The third exception refers to non-Michigan residents. Under this disqualification, a person who is a non-Michigan resident, was an occupant of a car, truck or motorcycle not registered in Michigan, and the car, truck or motorcycle was not insured by an insurer that has filed a MCL 500.3163 certificate to sell Michigan no-fault insurance, is not entitled to PIP benefits.

Non-Michigan based insurance companies, such as State Farm and Allstate, are examples of 3163 insurers because they are authorized to transact car insurance in Michigan. As such, an out-of-state policy – like an Ohio Allstate insurance policy – automatically transforms into a Michigan no-fault policy when a non-resident is operating their car in Michigan.

In short, this exception involves out-of-state visitors in a non-Michigan car that is insured with an out-of-state carrier who doesn’t write Michigan no-fault insurance.

Exception #4:

The fourth exception was recently added and has become a new way for Michigan car insurance carriers to deny coverage. This exception states that a person listed as an excluded driver for a motor vehicle or motorcycle he or she is operating at the time of the accident is not entitled to no-fault benefits. For example, if a boyfriend is an excluded driver on an auto policy for a Dodge Camaro, and that boyfriend gets involved in a car accident while driving the Dodge Camaro, he cannot turn to the car insurance company that provides insurance coverage for PIP benefits.

Exception #5:

The last disqualification is also new and is known as the “Uber” exclusion. It states a person who was “the owner or operator of a motor vehicle for which coverage was excluded under a policy exclusion authorized under section 3017” is not eligible for no-fault benefits. Under MCL 500.3017, an auto insurance carrier can exclude coverage for accidents when transportation network company drivers are logged on to a transportation network digital network or drivers are providing a prearranged ride using the network.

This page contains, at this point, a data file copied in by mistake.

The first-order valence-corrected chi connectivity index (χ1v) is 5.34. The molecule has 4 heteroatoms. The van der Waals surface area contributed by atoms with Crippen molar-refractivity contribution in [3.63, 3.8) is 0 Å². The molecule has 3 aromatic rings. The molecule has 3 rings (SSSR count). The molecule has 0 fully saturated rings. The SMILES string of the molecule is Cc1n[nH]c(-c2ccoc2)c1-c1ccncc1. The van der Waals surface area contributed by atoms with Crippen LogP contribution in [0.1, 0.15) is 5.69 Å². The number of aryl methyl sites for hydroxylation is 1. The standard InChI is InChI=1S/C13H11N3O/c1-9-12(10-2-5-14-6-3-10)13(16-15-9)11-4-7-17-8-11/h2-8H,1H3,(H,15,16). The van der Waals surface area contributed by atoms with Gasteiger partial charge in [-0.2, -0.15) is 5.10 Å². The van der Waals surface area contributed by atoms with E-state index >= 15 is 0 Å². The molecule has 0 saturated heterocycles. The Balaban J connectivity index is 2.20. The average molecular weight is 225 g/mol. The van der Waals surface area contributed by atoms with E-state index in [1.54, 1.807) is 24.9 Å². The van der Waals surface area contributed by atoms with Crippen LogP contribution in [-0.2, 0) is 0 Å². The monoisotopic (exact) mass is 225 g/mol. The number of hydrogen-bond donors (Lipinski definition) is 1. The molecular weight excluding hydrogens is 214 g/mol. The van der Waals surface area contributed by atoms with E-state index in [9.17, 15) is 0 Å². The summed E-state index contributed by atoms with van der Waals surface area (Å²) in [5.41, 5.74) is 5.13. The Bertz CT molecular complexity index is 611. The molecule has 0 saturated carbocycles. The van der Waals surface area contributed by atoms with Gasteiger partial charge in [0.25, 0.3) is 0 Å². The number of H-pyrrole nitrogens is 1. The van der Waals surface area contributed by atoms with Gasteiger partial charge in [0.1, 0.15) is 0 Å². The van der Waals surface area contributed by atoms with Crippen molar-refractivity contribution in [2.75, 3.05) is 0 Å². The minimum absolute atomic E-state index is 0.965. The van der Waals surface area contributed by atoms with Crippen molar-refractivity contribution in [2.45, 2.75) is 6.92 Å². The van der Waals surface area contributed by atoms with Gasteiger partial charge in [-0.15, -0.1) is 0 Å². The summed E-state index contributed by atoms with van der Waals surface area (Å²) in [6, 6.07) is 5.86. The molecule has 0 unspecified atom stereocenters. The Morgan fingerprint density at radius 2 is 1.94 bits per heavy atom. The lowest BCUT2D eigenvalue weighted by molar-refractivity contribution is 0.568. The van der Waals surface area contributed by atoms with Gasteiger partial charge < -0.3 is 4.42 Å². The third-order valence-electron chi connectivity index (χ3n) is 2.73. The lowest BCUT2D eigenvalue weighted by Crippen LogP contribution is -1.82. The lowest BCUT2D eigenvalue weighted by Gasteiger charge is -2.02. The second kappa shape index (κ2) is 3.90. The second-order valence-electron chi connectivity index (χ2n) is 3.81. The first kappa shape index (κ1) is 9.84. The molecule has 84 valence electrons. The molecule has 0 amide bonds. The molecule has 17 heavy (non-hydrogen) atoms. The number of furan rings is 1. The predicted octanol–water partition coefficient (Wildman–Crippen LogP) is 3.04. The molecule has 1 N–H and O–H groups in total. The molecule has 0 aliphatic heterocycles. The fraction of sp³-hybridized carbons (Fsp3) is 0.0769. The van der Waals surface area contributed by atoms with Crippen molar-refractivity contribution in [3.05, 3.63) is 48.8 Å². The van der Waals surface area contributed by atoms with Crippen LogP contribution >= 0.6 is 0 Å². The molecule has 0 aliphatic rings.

In simple terms, auto insurance carriers may exclude Uber and Lyft drivers from obtaining no-fault benefits following a crash when they are using a digital network app to provide rides for customers. As a result, it is essential that Uber and Lyft drivers obtain separate auto insurance when they are working and providing rides. Relying upon a standard personal auto policy to provide coverage while working is a big mistake.

Talk to a Lawyer Today

The Michigan no-fault law provides an array of benefits. These benefits, like wage loss and the payment of medical expenses, are essential for many people who suffered serious injury following a car wreck. Almost all individuals are entitled to such benefits. However, there are exceptions as described above.

If you have any questions about Michigan car accident law, please give our dedicated team of legal professionals a call 1-800 LEE-FREE (1-800-533-3733) anytime. We will happily answer any questions you have.

About the Author:

Eric joined the Law Offices of Lee Steinberg, P.C to fight for injury victims throughout Michigan. He has been selected to Super Lawyers and is a member of the National Trial Lawyers Top 40 Under 40. A graduate of the Chicago-Kent College of Law, he devotes 100% of his practice to representing victims who have been injured by the negligence of others. He is on the Executive Board for the Michigan Association for Justice.